Introduction to CyTOF

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Characterizing large quantities of single cells is important to address clinically and biologically relevant questions.

Traditionally, bulk measurements have been used to characterize the functional states of diseased vs. normal immune cells, livers, brains, and tissues or organs of interest to identify various interesting mechanistic differences. However, these bulk measurements average information across many cells, thereby masking potentially interesting and relevant heterogeneity. Ideally, measurements should be made with single cell resolution. Additionally, cells do not work alone but rather together, responding to and compensating for each other. Particularly in the context of disease vs. normal, often the proportion of various subpopulations relative to each other is more critical to the behavior of subpopulations in the diseased vs. normal tissue. Rare novel subpopulations may also be of interest. Therefore, measurements should be made on, not just single cells, but a large quantity of single cells.


Historically, fluorescence-based flow cytometry has historically been the premier tool for such high-throughput single cell analysis.

In fluorescence-based flow cytometry, single cells are stained with flourophore conjugated antibodies that bind to cell surface proteins. Cells are suspended in a stream of fluid and passed through a laser that excites the flourophores, resulting in emission of photons in a range of wavelengths (ie. color) that can then be detected and quantified. Therefore, by detecting the colors emitted by flourophore, we can effectively recover the antibody and subsequently protein of interest. However, we can only detect as many proteins or markers as we have discernible colors. As such, fluorescence-based flow cytometry is limited by fluorescence spectral overlap and only a handful of proteins or markers may be characterized per cell.

Another method for characterizing samples, inductively coupled plasma mass spectrometry (ICP-MS), resolves and quantifies elemental components.

In ICP-MS, a sample is atomized and ionized (ie. transformed into electrically charged particles) in hot plasma and shot through a magnetic field. The magnetic field exert forces on these ions, deflecting the ions onto a detector. The magnitude of the deflection depends on the ion’s mass-to-charge ratio. Lighter ions get deflected by the magnetic force more than heavier ions based on Newton’s second law of motion, F = ma. Each ion has a known associated mass and location on the detector. Therefore, by inspecting the peaks on the detector, we can identify and quantify the ions in our sample.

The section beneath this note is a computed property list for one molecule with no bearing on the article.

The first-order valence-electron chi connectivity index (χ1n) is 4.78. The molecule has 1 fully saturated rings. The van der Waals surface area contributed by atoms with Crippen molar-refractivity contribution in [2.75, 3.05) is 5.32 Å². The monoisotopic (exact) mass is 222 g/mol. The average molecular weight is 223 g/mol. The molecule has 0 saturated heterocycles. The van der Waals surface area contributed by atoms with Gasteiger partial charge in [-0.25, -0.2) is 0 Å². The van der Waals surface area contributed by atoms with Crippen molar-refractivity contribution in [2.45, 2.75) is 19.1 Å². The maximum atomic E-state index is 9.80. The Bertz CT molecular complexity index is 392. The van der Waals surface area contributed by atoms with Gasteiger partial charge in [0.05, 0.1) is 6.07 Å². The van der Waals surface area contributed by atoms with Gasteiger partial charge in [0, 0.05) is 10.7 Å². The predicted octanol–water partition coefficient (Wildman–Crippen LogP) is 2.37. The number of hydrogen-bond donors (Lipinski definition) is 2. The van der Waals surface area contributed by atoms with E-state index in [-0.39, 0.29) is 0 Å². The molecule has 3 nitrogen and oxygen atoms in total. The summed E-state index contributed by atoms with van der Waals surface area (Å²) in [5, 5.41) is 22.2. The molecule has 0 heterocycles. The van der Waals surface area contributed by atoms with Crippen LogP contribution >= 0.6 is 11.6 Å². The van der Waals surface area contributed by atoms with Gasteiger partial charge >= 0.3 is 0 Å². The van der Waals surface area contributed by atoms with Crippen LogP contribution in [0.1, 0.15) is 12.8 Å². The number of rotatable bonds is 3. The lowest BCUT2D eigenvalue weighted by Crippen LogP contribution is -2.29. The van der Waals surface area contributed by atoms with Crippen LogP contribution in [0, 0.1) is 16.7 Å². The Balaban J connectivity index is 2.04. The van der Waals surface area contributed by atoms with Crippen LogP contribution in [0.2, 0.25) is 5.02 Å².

Single cell mass cytometry, CyTOF (Cytometry Time Of Flight), combines concepts from flourescence-based flow cytometry and ICP-MS.

Like in flourescence-based flow cytometry, rather than staining single cells with antibodies conjugated fluorophores, cells are stained with antibodies are conjugated to rare (not found in normal biological systems) transition element isotopes of unique mass. Like in ICP-MS, cells are sprayed into plasma and shot through a magnetic field and the resulting rare transition element isotope ions are detected and quantified. In this manner, by detecting the rare transition element isotope ion, we can effectively recover the antibody and subsequently protein of interest. Unlike flourophores, elemental masses do not produce overlapping spectrums and thus we are limited only by the number of rare stable isotopes available and compatible with the metal chelating polymer chemistry used to attach them to antibodies. Currently, approximately 40 such rare stable isotopes are available.


CyTOF is most appropriate for characterizing large number of single cells based on relatively few markers and preservation of cell is not needed.

Like fluorescence-based flow cytometry, CyTOF is capable of characterizing millions of single cells. Compared to fluorescence-based flow cytometry, CyTOF cannot detect cellular calcium and reactive oxygen species. Most notably, in CyTOF, cells are destroyed in plasma and cannot be recovered for further downstream analysis. Other single cell methods such as targeted single cell rt-qPCR methods can do 96 transcripts but is limited to 96 cells per plate. Similarly, single cell RNA-seq can characterize, in theory, the entire transcriptome, identify alternative splicing, exon-based mutations but is limited to 96 cells per plate. Thus, CyTOF is most appropriate for characterizing a large number of single cells based on relatively few markers and where preservation of cell is not needed.

The future and potential of CyTOF lies in combining it with other methods.

CyTOF is expensive in terms of the machine, the technician needed to operate the machine, the chemistry, the antibodies, the testing of antibodies, etc. CyTOF may most effectively be used to identify rare subpopulations by surface markers that can then be isolated using fluorescence-activated cell sorting (FACs) and analyzed further using growth assays, single cell DNA, RNA-seq, or ATAC-seq, or other methods.


So, what do you think ?